Harry Reid Backs Rep. Keith Ellison for DNC Chair, Cites Need for 'New Thinking'

Reid cites the need for 'new thinking' in the Democratic Party

— -- Democratic Senate Minority Leader Harry Reid has joined some other party leaders in throwing his support behind Rep. Keith Ellison to become the new chair of the Democratic National Committee, saying the Minnesota congressman would bring "new thinking and a fresh start."

"My friend Keith Ellison is a terrific leader and a strong progressive who knows how to get things done. Now is the time for new thinking and a fresh start at the DNC. Now is the time for Keith," Reid said in a statement issued by his communications director.

Ellison of Minnesota has yet to throw his hat in the ring for election as chair of the party committee. But he said today on ABC News' "This Week" that he will announce 'real soon' whether he will run for the post.

Reid's endorsement follows Ellison's winning the backing of New York Sen. Chuck Schumer, who is slated to take over as the Senate's Democratic leader when Reid retires at the end of the year.

"Without a Democratic White House, Schumer’s view is the DNC is where grassroots organizing in sync with legislative battles should be organized,” Schumer spokesperson Matt House told ABC News on Friday.

Ellison was elected to Congress in 2006 and gained increased visibility during the 2016 election in part through his appearances on Sunday morning talk shows like "This Week," where he foresaw long before many pundits that Trump could become the GOP presidential nominee.

The Minnesota representative also became just the second member of Congress to endorse Sen. Bernie Sanders in the Democratic presidential primary, a race the Vermont senator ultimately lost to Clinton. Ellison remains popular among Sanders' still-vocal supporters.

Sanders has endorsed Ellison for DNC chair and launched a petition in support of his candidacy on his website.

The support of both Reid and Schumer for Ellison potentially signals a change in direction for a party that appears severely bruised in the wake of Nov. 8th's election upset. Reid and Schumer had both endorsed Clinton in the Democratic Primary, as had with an overwhelming majority of party leaders.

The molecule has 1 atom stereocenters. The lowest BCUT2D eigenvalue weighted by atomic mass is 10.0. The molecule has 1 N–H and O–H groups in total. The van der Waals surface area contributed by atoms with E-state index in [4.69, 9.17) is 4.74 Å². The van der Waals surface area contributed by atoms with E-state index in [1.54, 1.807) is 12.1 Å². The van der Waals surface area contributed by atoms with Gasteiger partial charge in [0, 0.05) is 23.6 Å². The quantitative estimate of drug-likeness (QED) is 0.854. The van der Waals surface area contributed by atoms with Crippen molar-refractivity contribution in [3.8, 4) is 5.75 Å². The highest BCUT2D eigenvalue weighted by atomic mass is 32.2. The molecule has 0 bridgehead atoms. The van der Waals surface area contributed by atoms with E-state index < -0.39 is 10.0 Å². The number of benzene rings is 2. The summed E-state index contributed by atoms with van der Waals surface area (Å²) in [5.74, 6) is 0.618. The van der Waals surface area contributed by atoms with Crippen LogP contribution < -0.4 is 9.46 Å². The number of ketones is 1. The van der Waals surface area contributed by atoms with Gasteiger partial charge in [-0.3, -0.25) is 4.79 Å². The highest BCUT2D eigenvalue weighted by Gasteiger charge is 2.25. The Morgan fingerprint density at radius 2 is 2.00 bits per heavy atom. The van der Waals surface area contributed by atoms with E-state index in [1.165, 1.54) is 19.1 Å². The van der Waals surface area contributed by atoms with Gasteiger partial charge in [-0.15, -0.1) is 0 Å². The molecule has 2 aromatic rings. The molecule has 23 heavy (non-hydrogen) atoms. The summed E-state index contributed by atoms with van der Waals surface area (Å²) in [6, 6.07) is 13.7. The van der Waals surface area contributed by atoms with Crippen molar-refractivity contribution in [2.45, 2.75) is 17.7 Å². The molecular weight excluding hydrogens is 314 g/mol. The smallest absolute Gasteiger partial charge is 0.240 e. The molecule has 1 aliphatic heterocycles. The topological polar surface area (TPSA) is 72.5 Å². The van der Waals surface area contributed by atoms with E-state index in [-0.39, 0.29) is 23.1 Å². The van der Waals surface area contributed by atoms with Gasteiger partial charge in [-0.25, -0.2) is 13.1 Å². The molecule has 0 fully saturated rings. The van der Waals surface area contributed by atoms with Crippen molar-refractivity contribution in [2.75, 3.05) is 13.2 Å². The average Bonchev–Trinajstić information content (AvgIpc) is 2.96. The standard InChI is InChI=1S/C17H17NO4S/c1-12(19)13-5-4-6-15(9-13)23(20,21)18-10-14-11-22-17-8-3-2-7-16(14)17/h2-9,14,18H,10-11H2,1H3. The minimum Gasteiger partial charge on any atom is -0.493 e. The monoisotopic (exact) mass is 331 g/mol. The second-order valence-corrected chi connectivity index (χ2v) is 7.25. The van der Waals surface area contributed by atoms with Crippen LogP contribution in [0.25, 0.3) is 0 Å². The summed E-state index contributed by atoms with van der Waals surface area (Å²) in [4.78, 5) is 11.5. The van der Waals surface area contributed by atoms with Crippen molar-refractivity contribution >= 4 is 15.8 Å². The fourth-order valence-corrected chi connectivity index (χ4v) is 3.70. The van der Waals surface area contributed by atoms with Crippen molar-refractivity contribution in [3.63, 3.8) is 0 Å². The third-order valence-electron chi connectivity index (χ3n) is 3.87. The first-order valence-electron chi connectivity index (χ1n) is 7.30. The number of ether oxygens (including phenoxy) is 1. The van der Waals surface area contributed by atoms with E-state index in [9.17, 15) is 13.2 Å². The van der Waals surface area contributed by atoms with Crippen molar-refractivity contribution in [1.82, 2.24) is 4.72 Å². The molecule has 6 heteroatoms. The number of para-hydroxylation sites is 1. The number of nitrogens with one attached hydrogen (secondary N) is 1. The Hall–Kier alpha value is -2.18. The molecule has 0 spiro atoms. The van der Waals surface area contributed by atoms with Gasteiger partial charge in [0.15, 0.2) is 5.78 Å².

The Democratic National Committee is now headed by Acting Chair Donna Brazile, who stepped in just before the party convention in July when then-Chair Florida Rep. Debbie Wasserman Schultz resigned in the wake of leaked emails showing some DNC staffers favoring Clinton over Sanders in the primary.

More recently, other leaked emails posted by WikiLeaks appeared to show that Brazile too may have helped the Clinton campaign when she was active with the party committee but before she was acting chair.

Besides Ellison, other possible candidates for DNC chair include former Vermont Gov. Howard Dean who announced on Twitter that he was throwing his hat in the ring to take the job again. Dean held the post from 2005-2006 and employed what he called a “50-state” strategy that attempted to put even traditionally GOP-leaning congressional seats into contention. Democrats took control of Congress during his term.

But Dean's popularity with the party's progressive base has waned. In March, he drew criticism from some activists for his advocacy of the controversial superdelegate system used during Democratic Party primaries.

"Super delegates don't "represent people;" I'm not elected by anyone. I'll do what I think is right for the country," Dean tweeted then.

In addition to Dean, Maryland Gov. Martin O’Malley, a former presidential contender, has also expressed interest in becoming DNC chair.

According to the emails posted on Wikileaks this month, many of Clinton’s top advisers seemed to like former Michigan Governor Jen Granholm for the job of DNC Chair. Other names floated include New Hampshire Party Chair Ray Buckley and South Carolina Party Chair Jamie Harrison.

ABC News' Miriam Khan, Morgan Winsor, and MaryAlice Parks contributed to this report.